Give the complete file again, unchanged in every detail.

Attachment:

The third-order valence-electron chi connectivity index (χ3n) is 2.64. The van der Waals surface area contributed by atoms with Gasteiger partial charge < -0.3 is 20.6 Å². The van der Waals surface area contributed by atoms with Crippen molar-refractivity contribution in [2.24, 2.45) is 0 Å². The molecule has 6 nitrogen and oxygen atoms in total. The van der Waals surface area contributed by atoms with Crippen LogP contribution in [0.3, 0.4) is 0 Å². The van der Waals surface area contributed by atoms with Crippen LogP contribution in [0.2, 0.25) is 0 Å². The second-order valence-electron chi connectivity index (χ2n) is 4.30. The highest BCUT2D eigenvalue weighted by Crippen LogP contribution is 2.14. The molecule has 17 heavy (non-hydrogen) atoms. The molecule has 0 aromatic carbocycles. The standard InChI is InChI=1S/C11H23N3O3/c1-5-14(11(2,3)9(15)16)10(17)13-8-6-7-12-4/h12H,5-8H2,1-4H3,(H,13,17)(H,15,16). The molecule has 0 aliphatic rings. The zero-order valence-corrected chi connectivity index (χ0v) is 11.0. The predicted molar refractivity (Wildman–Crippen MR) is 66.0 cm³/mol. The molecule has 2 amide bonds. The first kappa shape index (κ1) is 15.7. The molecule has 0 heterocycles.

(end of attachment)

The third-order valence-electron chi connectivity index (χ3n) is 2.64. The van der Waals surface area contributed by atoms with Gasteiger partial charge < -0.3 is 20.6 Å². The van der Waals surface area contributed by atoms with Crippen molar-refractivity contribution in [2.24, 2.45) is 0 Å². The molecule has 6 nitrogen and oxygen atoms in total. The van der Waals surface area contributed by atoms with Crippen LogP contribution in [0.3, 0.4) is 0 Å². The van der Waals surface area contributed by atoms with Crippen LogP contribution in [0.2, 0.25) is 0 Å². The second-order valence-electron chi connectivity index (χ2n) is 4.30. The highest BCUT2D eigenvalue weighted by Crippen LogP contribution is 2.14. The molecule has 17 heavy (non-hydrogen) atoms. The molecule has 0 aromatic carbocycles. The standard InChI is InChI=1S/C11H23N3O3/c1-5-14(11(2,3)9(15)16)10(17)13-8-6-7-12-4/h12H,5-8H2,1-4H3,(H,13,17)(H,15,16). The molecule has 0 aliphatic rings. The zero-order valence-corrected chi connectivity index (χ0v) is 11.0. The predicted molar refractivity (Wildman–Crippen MR) is 66.0 cm³/mol. The molecule has 2 amide bonds. The first kappa shape index (κ1) is 15.7. The molecule has 0 heterocycles.